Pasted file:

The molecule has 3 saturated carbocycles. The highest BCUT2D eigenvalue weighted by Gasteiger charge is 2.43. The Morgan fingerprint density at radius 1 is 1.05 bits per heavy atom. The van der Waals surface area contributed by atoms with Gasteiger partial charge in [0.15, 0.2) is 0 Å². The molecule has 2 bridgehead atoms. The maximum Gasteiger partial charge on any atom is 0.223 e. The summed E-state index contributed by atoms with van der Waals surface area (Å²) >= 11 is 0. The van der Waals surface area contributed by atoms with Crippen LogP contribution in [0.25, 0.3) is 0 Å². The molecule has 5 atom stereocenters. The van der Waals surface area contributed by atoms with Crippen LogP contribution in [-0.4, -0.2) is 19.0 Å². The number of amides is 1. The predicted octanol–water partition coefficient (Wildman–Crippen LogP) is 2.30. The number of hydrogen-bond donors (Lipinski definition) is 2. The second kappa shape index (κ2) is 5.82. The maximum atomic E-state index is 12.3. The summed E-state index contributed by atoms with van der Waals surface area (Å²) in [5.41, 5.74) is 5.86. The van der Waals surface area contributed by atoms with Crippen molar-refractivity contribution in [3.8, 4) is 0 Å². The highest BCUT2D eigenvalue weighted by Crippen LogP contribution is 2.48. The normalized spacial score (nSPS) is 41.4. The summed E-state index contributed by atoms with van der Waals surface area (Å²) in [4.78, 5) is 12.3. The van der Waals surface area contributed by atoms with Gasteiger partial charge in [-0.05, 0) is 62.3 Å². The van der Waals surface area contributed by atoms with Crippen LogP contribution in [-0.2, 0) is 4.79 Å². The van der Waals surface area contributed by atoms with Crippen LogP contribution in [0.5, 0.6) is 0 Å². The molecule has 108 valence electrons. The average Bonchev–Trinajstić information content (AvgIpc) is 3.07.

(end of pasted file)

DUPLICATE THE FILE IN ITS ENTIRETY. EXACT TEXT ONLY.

The molecule has 3 saturated carbocycles. The highest BCUT2D eigenvalue weighted by Gasteiger charge is 2.43. The Morgan fingerprint density at radius 1 is 1.05 bits per heavy atom. The van der Waals surface area contributed by atoms with Gasteiger partial charge in [0.15, 0.2) is 0 Å². The molecule has 2 bridgehead atoms. The maximum Gasteiger partial charge on any atom is 0.223 e. The summed E-state index contributed by atoms with van der Waals surface area (Å²) >= 11 is 0. The van der Waals surface area contributed by atoms with Crippen LogP contribution in [0.25, 0.3) is 0 Å². The molecule has 5 atom stereocenters. The van der Waals surface area contributed by atoms with Crippen LogP contribution in [-0.4, -0.2) is 19.0 Å². The number of amides is 1. The predicted octanol–water partition coefficient (Wildman–Crippen LogP) is 2.30. The number of hydrogen-bond donors (Lipinski definition) is 2. The second kappa shape index (κ2) is 5.82. The maximum atomic E-state index is 12.3. The summed E-state index contributed by atoms with van der Waals surface area (Å²) in [5.41, 5.74) is 5.86. The van der Waals surface area contributed by atoms with Crippen molar-refractivity contribution in [3.8, 4) is 0 Å². The highest BCUT2D eigenvalue weighted by Crippen LogP contribution is 2.48. The normalized spacial score (nSPS) is 41.4. The summed E-state index contributed by atoms with van der Waals surface area (Å²) in [4.78, 5) is 12.3. The van der Waals surface area contributed by atoms with Gasteiger partial charge in [-0.05, 0) is 62.3 Å². The van der Waals surface area contributed by atoms with Crippen LogP contribution in [-0.2, 0) is 4.79 Å². The van der Waals surface area contributed by atoms with Crippen LogP contribution in [0.5, 0.6) is 0 Å². The molecule has 108 valence electrons. The average Bonchev–Trinajstić information content (AvgIpc) is 3.07.